In the 19th century, many white American antiabortion activists thought the problem with abortion was less about violating laws or committing a Christian "sin," and more about trying to maintain high birth rates for white Americans.
Historians Nicola Beisel and Tamara Kay have argued that the real hysteria over abortion in American history was about "Anglo-Saxon control of the state and dominance of society." They write:
In other words, white women were viewed as the ones most likely to be having abortions — and to racist anti-abortion activists, that made white dominance of American society vulnerable. The white fear of "becoming a race minority" in comparison to the children of slaves and immigrants of non-white background was massive in white American culture in the 19th century, and fears about abortion fed straight into it. It was part of a landscape of anti-miscegenation laws and other legal restrictions designed to make sure that white Americans retained privilege and non-white people had less political and social power. Racist fixations on white birth rates appeared in Europe as well, but in America, it was particularly vicious: it's why Theodore Roosevelt famously declared that women of "good stock" who didn't have kids were "race criminals." Horatio R. Storer asked in 1868 whether the West would be filled with "aliens," and declared, "This is a question our women must answer; upon their loins depends the future destiny of the nation."
US Ideas About Sexuality Also Shaped Our Abortion Debate
According to many historians, US attitudes about sexuality (which often intertwined with racist thought) also played a huge role in the development of our abortion culture.
Gilda Sedgh, a principal research scientist with the Guttmacher Institute, told Foreign Policy that the difference between US and European attitudes towards abortion is tied to Europe's “social acceptance of premarital sexual activity and contraceptive use.” And historian Anna M. Peterson argues that some of the difference stems from how white abortion-seeking women themselves were treated. By the late 1800s, "people in both Europe and the U.S.," she writes, "had long expressed sympathy for women who had abortions and many believed abortions helped unfortunate women in difficult situations. American anti-abortionists instead put forth an image of women who procured abortions as frivolous and promiscuous." She quotes the American Medical Association's J. Milton Duff, who declared abortion in 1893 to be "a pernicious crime against God and society." (It should be noted again, of course, that these attitudes of sympathy or concern were aimed almost exclusively at white women; women of color often found themselves subjected to eugenics-based efforts to control their reproduction).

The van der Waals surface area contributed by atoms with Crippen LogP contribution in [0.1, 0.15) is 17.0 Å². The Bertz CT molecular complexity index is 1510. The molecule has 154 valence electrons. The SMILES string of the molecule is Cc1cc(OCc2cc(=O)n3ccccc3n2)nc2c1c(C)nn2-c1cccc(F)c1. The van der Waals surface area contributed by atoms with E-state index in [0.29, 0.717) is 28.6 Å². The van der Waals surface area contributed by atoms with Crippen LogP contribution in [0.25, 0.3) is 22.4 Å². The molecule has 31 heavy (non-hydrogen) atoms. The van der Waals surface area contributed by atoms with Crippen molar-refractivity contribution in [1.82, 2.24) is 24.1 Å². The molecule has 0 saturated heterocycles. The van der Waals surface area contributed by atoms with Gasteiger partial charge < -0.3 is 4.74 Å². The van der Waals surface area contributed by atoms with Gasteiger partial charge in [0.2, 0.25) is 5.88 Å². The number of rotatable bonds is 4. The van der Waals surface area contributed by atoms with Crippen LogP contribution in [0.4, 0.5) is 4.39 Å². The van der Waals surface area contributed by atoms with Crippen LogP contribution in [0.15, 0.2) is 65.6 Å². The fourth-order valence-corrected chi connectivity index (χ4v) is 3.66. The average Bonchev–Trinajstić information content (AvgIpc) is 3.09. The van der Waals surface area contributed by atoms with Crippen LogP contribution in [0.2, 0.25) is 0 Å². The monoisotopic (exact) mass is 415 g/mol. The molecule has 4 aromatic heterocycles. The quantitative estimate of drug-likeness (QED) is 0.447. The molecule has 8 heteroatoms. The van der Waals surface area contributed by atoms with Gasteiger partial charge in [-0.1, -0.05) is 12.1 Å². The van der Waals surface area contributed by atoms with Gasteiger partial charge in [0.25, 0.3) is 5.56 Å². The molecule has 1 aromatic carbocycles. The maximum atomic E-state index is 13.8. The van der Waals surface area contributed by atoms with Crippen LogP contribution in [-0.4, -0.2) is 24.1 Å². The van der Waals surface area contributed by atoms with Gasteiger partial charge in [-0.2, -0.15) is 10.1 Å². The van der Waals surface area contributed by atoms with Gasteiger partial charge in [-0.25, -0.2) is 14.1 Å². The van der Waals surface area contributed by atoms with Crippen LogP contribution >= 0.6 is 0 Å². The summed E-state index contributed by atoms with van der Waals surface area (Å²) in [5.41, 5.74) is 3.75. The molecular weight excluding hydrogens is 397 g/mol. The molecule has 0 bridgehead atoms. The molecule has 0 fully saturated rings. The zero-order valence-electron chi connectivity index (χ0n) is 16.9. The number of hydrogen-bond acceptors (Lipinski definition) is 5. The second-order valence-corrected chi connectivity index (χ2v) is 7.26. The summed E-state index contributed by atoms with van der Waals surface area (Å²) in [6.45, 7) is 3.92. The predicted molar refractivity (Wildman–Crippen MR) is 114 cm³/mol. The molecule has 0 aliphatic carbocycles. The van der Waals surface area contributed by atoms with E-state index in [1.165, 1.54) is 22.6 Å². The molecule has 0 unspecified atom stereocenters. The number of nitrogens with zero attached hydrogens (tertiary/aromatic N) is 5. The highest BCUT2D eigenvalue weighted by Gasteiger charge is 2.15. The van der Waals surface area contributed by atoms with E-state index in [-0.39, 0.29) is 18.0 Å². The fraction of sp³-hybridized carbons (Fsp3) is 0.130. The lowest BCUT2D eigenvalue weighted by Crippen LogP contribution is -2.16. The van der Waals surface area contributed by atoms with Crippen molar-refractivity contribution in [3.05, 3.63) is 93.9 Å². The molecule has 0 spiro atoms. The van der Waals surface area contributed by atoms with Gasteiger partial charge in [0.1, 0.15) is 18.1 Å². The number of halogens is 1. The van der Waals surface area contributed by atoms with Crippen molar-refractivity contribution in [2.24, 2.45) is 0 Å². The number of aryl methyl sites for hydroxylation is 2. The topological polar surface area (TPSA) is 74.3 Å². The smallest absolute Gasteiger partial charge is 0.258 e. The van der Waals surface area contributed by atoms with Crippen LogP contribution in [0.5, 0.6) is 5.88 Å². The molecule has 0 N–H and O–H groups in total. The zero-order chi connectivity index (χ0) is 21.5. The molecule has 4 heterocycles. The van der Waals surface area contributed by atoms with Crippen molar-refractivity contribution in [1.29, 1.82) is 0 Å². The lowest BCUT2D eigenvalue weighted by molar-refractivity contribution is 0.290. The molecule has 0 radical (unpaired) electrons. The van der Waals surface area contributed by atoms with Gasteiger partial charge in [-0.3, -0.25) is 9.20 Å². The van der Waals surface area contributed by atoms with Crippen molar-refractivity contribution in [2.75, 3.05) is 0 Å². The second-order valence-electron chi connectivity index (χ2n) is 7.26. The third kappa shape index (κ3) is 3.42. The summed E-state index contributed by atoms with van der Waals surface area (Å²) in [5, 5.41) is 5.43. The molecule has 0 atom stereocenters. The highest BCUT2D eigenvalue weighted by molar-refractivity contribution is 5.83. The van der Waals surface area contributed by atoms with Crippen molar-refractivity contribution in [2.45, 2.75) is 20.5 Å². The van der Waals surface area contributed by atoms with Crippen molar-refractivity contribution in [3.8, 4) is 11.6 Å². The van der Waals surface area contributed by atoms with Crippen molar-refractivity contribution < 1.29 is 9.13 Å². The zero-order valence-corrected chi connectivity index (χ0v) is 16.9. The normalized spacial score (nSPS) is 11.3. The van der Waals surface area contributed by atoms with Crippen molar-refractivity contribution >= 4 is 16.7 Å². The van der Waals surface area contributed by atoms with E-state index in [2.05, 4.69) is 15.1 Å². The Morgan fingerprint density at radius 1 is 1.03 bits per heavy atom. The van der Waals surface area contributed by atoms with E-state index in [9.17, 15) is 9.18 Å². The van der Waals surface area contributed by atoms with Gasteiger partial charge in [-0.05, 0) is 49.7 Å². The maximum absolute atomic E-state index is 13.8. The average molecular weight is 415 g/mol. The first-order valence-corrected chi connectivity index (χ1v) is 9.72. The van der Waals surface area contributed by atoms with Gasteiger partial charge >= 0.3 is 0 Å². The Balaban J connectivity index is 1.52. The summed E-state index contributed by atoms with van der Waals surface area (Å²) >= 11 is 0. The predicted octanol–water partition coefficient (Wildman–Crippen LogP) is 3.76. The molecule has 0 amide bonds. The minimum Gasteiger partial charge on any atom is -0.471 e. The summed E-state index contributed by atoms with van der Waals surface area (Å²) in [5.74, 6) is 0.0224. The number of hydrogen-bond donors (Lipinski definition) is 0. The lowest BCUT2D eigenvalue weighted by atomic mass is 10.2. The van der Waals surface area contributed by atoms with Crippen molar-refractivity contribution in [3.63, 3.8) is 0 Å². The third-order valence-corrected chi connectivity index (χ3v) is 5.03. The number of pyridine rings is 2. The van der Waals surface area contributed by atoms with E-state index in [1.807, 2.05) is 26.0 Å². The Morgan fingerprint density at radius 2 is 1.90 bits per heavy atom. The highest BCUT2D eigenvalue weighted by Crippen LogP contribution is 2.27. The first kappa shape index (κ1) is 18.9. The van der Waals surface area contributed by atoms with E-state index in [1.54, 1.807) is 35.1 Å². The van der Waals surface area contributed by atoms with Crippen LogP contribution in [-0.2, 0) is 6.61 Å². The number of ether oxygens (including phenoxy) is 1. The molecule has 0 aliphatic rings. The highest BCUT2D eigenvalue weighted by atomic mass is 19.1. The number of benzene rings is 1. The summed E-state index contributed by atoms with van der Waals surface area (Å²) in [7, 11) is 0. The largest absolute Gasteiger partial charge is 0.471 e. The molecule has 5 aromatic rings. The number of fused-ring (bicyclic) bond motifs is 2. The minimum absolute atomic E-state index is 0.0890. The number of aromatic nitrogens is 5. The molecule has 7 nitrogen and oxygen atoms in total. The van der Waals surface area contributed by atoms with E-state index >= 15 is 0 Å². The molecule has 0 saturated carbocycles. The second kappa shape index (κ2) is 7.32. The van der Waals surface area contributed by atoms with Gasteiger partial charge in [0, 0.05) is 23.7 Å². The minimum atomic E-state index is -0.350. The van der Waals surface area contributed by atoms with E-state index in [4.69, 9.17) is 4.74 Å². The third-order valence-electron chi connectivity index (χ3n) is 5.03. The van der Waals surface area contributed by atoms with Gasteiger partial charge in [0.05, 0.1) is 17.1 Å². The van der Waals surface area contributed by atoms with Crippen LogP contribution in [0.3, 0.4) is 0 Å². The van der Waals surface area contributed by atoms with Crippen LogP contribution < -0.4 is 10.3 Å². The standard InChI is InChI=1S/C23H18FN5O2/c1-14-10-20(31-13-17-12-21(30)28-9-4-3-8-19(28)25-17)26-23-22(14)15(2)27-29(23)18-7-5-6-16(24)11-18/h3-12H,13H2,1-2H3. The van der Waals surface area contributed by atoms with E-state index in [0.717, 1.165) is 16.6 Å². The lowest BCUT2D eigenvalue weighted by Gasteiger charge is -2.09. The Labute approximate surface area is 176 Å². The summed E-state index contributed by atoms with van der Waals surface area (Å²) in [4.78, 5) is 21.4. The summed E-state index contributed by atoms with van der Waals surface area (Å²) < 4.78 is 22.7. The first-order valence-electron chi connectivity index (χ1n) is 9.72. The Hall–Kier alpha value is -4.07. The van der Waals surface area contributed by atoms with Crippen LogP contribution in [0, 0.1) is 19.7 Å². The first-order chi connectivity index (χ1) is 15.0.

White physicians were the big instigators behind the anti-abortion push in America in this period, but in the UK, people generally thought of abortion-seeking women differently. They characterized women who had them as "desperate and destitute," victims of socioeconomic conditions instead of moral failings. (Other countries also saw it differently: Russia thought the rise of abortions in the 1890s was a product of capitalist excess, and the fight for birth control in France in the early 20th century was led by anarchists. Context, when it comes to abortion, has always mattered a lot.)
The Difference Between American & European Feminism Also Played A Role
Anna Peterson also argues, as do other historians, that the culture of American abortion arguments can be traced to the differences between feminist thought in the US and Europe.
American pro-choice feminism talked about women's rights to control their own bodies — though, as Leslie Reagan has noted, a lot of early American feminists weren't pro-abortion at all, or only accepted that the procedure might occur when women were abandoned by men or were "loose."
By contrast, European feminist thinking framed the abortion debate in terms of "public health and humanitarianism," arguing that legal abortion was necessary for every woman to have the best chance at health. Take, for example, the way in which people talked about abortion in Weimar Germany, from 1918 to the 1940s. "Abortion," writes Weimar historian Cornelia Usborne, "would become superfluous in a society where inequality was abolished." This is not to say that European, British, Australian, and other feminist activists working for abortion rights didn't have a fight on their hands. Most countries have had their own internal squabbles about abortion's legality and criminalization; but its unique status in American culture may also have been partially created by the moral framing of America's attitudes.
The Religious Right's Power In American History Changes The Narrative
The other big factor in the American abortion wars, according to historians, is Roe v Wade itself, and the kind of opposition it inspired. It was a big victory that created huge legal obstacles for anti-abortion activists, and so created a new kind of antiabortion movement. Professor Jennifer Holland, a gender and sexuality historian, has written:
As evangelical Christians became involved, the anti-abortion movement attained more political power and reach. Amanda Marcotte noted in Slate in 2013 that the religious right's influence on the abortion debate in America was what really distinguished it, in the late 20th and early 21st century, from European abortion discussions. America's very strong Christian right, with its focus on "family values," has shaped American discourse with its use of political capital and resources. But it's not the only factor.
When we look at the American abortion wars, what we're really watching is the impact of several centuries of US history, including issues as diverse as the legacy of slavery and the development of American feminism, as well as issues like America's high rates of violent gun-related crimes.
Which may make it make more sense — but doesn't make it look, from an outside perspective, any less unreasonable.